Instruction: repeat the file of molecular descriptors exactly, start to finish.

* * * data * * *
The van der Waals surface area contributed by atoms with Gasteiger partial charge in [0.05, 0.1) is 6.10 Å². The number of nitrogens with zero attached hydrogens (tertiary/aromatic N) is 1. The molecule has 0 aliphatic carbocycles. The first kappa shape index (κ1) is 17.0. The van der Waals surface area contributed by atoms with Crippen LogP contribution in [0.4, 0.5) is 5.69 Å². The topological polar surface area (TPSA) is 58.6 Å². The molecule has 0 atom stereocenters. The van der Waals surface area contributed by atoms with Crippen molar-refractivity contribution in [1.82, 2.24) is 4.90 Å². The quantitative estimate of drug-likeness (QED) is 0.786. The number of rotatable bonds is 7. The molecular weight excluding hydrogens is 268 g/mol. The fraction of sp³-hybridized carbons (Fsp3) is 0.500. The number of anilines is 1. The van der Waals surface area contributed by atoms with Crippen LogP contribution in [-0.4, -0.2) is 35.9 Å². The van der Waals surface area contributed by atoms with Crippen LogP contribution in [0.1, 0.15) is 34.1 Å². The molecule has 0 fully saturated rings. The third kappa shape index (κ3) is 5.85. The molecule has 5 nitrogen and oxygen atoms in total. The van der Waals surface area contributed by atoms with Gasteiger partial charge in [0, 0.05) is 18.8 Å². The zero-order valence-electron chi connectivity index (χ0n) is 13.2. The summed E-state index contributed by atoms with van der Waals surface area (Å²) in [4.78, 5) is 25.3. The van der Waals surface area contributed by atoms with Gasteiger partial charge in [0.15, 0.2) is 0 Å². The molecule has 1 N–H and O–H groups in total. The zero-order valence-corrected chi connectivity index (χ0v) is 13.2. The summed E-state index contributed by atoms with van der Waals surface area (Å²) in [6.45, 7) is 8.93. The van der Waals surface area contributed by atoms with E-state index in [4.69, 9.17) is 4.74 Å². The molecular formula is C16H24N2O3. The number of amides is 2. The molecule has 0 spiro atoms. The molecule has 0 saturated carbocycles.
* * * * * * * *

The van der Waals surface area contributed by atoms with Gasteiger partial charge in [0.05, 0.1) is 6.10 Å². The number of nitrogens with zero attached hydrogens (tertiary/aromatic N) is 1. The molecule has 0 aliphatic carbocycles. The first kappa shape index (κ1) is 17.0. The van der Waals surface area contributed by atoms with Crippen LogP contribution in [0.4, 0.5) is 5.69 Å². The topological polar surface area (TPSA) is 58.6 Å². The molecule has 0 atom stereocenters. The van der Waals surface area contributed by atoms with Crippen molar-refractivity contribution in [1.82, 2.24) is 4.90 Å². The quantitative estimate of drug-likeness (QED) is 0.786. The number of rotatable bonds is 7. The molecular weight excluding hydrogens is 268 g/mol. The fraction of sp³-hybridized carbons (Fsp3) is 0.500. The number of anilines is 1. The van der Waals surface area contributed by atoms with Crippen LogP contribution in [-0.4, -0.2) is 35.9 Å². The van der Waals surface area contributed by atoms with Crippen LogP contribution in [0.1, 0.15) is 34.1 Å². The molecule has 0 fully saturated rings. The third kappa shape index (κ3) is 5.85. The molecule has 5 nitrogen and oxygen atoms in total. The van der Waals surface area contributed by atoms with Gasteiger partial charge in [0, 0.05) is 18.8 Å². The zero-order valence-electron chi connectivity index (χ0n) is 13.2. The summed E-state index contributed by atoms with van der Waals surface area (Å²) in [4.78, 5) is 25.3. The van der Waals surface area contributed by atoms with Gasteiger partial charge in [0.15, 0.2) is 0 Å². The molecule has 1 N–H and O–H groups in total. The zero-order valence-corrected chi connectivity index (χ0v) is 13.2. The summed E-state index contributed by atoms with van der Waals surface area (Å²) in [6.45, 7) is 8.93. The van der Waals surface area contributed by atoms with E-state index in [4.69, 9.17) is 4.74 Å². The molecular formula is C16H24N2O3. The number of amides is 2. The molecule has 0 spiro atoms. The molecule has 0 saturated carbocycles.